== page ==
As your premier bankruptcy attorneys in Utah, we at Utah Bankruptcy have seen just about every situation there is to see in this industry. We have significant experience dealing with each of the four bankruptcy filings, and can help you with all your questions in any of these areas.
Many people don’t know much about any of the different types of filings under Title 11 of US Federal Code, and how they might benefit them. Let’s look at each of the four types.
Chapter 7 bankruptcy is considered the “liquidation” form. This is a true “wipe the slate clean” type of thing – a debtor filing for Chapter 7 is starting over entirely. A trustee is appointed to assist with the sale of assets – this doesn’t necessarily have to be all of a given debtor’s assets, but it’s often most of them.
Once these have been liquidated, the trustee pays creditors a percentage of the proceeds. Certain other debts are forgiven, or discharged – debts which cannot be discharged generally include student loans, alimony or child support taxes. If you’ve filed for Chapter 7 bankruptcy, you won’t be eligible to file again for another seven years.
Chapter 11 bankruptcy is considered the “reorganization” format. This format again involves a trustee, but this time includes a repayment plan which is submitted to a court for approval – the court can then approve, alter or suggest a new plan. These plans can last anywhere from three to five years. Debtors do not have to liquidate assets in this format, and they’re often only repaying 30 to 50 cents on the dollar from what they actually owe. Both individuals and corporations can file for Chapter 11 bankruptcy.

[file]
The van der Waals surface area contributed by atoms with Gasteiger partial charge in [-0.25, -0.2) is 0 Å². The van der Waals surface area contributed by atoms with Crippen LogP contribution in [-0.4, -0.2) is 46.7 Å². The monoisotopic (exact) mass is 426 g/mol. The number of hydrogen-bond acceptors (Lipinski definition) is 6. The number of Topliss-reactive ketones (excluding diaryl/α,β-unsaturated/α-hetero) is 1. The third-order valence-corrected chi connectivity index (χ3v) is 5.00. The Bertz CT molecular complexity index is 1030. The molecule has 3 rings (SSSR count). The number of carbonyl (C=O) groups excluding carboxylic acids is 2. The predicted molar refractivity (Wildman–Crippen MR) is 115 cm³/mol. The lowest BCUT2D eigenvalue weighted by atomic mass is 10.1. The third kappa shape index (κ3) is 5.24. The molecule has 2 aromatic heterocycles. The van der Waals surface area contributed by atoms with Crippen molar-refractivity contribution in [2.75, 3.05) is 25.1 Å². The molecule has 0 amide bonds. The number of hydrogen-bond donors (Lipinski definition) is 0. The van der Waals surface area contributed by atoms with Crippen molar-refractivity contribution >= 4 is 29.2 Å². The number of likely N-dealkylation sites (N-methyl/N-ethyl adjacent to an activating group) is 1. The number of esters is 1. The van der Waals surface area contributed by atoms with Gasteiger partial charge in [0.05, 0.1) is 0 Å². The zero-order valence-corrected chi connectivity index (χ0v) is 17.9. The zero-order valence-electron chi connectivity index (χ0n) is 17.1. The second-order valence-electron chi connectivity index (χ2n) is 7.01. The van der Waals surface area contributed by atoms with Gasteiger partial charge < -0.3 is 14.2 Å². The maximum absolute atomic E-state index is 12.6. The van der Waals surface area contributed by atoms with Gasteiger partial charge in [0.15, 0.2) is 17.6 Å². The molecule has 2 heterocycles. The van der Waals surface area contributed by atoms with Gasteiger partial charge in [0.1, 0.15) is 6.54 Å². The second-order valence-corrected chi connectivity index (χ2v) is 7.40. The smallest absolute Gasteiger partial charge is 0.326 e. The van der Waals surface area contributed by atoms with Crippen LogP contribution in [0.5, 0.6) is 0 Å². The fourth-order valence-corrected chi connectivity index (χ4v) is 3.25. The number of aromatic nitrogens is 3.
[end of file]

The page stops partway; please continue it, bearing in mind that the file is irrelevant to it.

Chapter 12 bankruptcy is relatively similar to Chapter 11, except that it’s specifically designed only for family farmers. It’s not meant for larger companies or corporations.
Chapter 13 is also similar to the two types above, but instead of being for family farmers, it’s for all other individuals – and again, not for corporations or larger companies. There are limits set on the amount of money which can be owed by the debtor under Chapters 12 and 13 bankruptcy.
Want to learn more? The experts at Utah Bankruptcy are standing by to assist you today.